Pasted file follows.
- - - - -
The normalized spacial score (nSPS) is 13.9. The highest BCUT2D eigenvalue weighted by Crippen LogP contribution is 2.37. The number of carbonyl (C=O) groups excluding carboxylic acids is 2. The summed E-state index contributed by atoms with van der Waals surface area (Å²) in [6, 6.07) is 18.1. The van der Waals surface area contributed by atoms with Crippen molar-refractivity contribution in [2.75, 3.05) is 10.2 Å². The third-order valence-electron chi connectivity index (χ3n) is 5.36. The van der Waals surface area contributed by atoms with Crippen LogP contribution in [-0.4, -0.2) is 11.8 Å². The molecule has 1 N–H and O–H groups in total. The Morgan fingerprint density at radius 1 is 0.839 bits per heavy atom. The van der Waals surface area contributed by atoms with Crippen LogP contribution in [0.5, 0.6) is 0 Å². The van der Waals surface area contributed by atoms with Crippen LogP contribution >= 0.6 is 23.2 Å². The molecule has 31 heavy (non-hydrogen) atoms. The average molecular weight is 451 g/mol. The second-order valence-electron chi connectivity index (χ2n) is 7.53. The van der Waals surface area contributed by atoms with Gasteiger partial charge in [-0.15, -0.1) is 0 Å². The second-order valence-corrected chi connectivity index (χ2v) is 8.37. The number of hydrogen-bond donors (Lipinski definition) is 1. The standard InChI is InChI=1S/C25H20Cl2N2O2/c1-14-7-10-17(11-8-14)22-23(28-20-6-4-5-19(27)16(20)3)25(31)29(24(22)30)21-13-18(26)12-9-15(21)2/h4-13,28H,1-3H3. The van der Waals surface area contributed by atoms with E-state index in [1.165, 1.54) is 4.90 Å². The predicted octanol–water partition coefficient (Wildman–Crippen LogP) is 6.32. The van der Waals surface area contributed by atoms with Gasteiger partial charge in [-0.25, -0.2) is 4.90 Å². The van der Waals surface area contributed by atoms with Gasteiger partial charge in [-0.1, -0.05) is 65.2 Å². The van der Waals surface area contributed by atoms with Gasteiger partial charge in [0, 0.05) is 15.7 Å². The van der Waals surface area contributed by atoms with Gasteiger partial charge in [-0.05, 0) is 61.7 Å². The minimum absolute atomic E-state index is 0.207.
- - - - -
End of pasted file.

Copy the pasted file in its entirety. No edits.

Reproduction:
The normalized spacial score (nSPS) is 13.9. The highest BCUT2D eigenvalue weighted by Crippen LogP contribution is 2.37. The number of carbonyl (C=O) groups excluding carboxylic acids is 2. The summed E-state index contributed by atoms with van der Waals surface area (Å²) in [6, 6.07) is 18.1. The van der Waals surface area contributed by atoms with Crippen molar-refractivity contribution in [2.75, 3.05) is 10.2 Å². The third-order valence-electron chi connectivity index (χ3n) is 5.36. The van der Waals surface area contributed by atoms with Crippen LogP contribution in [-0.4, -0.2) is 11.8 Å². The molecule has 1 N–H and O–H groups in total. The Morgan fingerprint density at radius 1 is 0.839 bits per heavy atom. The van der Waals surface area contributed by atoms with Crippen LogP contribution in [0.5, 0.6) is 0 Å². The van der Waals surface area contributed by atoms with Crippen LogP contribution >= 0.6 is 23.2 Å². The molecule has 31 heavy (non-hydrogen) atoms. The average molecular weight is 451 g/mol. The second-order valence-electron chi connectivity index (χ2n) is 7.53. The van der Waals surface area contributed by atoms with Gasteiger partial charge in [-0.15, -0.1) is 0 Å². The second-order valence-corrected chi connectivity index (χ2v) is 8.37. The number of hydrogen-bond donors (Lipinski definition) is 1. The standard InChI is InChI=1S/C25H20Cl2N2O2/c1-14-7-10-17(11-8-14)22-23(28-20-6-4-5-19(27)16(20)3)25(31)29(24(22)30)21-13-18(26)12-9-15(21)2/h4-13,28H,1-3H3. The van der Waals surface area contributed by atoms with E-state index in [1.165, 1.54) is 4.90 Å². The predicted octanol–water partition coefficient (Wildman–Crippen LogP) is 6.32. The van der Waals surface area contributed by atoms with Gasteiger partial charge in [-0.25, -0.2) is 4.90 Å². The van der Waals surface area contributed by atoms with Gasteiger partial charge in [-0.1, -0.05) is 65.2 Å². The van der Waals surface area contributed by atoms with Gasteiger partial charge in [0, 0.05) is 15.7 Å². The van der Waals surface area contributed by atoms with Gasteiger partial charge in [-0.05, 0) is 61.7 Å². The minimum absolute atomic E-state index is 0.207.